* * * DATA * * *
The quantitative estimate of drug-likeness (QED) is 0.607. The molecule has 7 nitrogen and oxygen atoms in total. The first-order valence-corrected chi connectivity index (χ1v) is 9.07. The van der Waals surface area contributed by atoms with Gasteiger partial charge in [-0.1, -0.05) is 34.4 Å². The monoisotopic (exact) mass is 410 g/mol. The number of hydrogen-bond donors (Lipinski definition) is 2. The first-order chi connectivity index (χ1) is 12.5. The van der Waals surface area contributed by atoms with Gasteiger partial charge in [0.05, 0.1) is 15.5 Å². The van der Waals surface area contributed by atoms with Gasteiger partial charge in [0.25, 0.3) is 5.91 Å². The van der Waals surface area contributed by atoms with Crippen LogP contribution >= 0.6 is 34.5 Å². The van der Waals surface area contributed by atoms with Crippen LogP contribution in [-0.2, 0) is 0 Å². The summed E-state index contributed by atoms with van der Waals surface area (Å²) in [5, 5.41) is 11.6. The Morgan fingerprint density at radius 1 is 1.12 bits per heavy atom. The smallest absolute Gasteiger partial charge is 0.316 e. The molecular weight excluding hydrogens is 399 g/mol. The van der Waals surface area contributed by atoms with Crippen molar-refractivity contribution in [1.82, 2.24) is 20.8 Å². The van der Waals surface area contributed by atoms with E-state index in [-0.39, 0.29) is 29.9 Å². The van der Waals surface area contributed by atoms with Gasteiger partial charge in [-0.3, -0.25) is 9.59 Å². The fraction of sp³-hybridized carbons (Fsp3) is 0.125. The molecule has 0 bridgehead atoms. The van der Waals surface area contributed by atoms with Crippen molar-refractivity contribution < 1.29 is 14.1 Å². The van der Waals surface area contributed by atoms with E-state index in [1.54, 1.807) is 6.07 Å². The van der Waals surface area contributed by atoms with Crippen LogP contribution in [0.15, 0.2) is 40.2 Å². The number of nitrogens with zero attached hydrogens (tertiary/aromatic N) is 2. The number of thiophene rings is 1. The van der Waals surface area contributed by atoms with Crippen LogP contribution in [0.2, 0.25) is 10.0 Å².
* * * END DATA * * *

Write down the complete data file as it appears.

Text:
The quantitative estimate of drug-likeness (QED) is 0.607. The molecule has 7 nitrogen and oxygen atoms in total. The first-order valence-corrected chi connectivity index (χ1v) is 9.07. The van der Waals surface area contributed by atoms with Gasteiger partial charge in [-0.1, -0.05) is 34.4 Å². The monoisotopic (exact) mass is 410 g/mol. The number of hydrogen-bond donors (Lipinski definition) is 2. The first-order chi connectivity index (χ1) is 12.5. The van der Waals surface area contributed by atoms with Gasteiger partial charge in [0.05, 0.1) is 15.5 Å². The van der Waals surface area contributed by atoms with Gasteiger partial charge in [0.25, 0.3) is 5.91 Å². The van der Waals surface area contributed by atoms with Crippen LogP contribution >= 0.6 is 34.5 Å². The van der Waals surface area contributed by atoms with Crippen LogP contribution in [-0.2, 0) is 0 Å². The summed E-state index contributed by atoms with van der Waals surface area (Å²) in [5, 5.41) is 11.6. The Morgan fingerprint density at radius 1 is 1.12 bits per heavy atom. The smallest absolute Gasteiger partial charge is 0.316 e. The molecular weight excluding hydrogens is 399 g/mol. The van der Waals surface area contributed by atoms with Crippen molar-refractivity contribution in [1.82, 2.24) is 20.8 Å². The van der Waals surface area contributed by atoms with E-state index in [-0.39, 0.29) is 29.9 Å². The van der Waals surface area contributed by atoms with Gasteiger partial charge in [-0.3, -0.25) is 9.59 Å². The fraction of sp³-hybridized carbons (Fsp3) is 0.125. The molecule has 0 bridgehead atoms. The van der Waals surface area contributed by atoms with Crippen molar-refractivity contribution < 1.29 is 14.1 Å². The van der Waals surface area contributed by atoms with E-state index in [1.54, 1.807) is 6.07 Å². The van der Waals surface area contributed by atoms with Crippen LogP contribution in [0.15, 0.2) is 40.2 Å². The number of nitrogens with zero attached hydrogens (tertiary/aromatic N) is 2. The number of thiophene rings is 1. The van der Waals surface area contributed by atoms with Crippen LogP contribution in [0.2, 0.25) is 10.0 Å².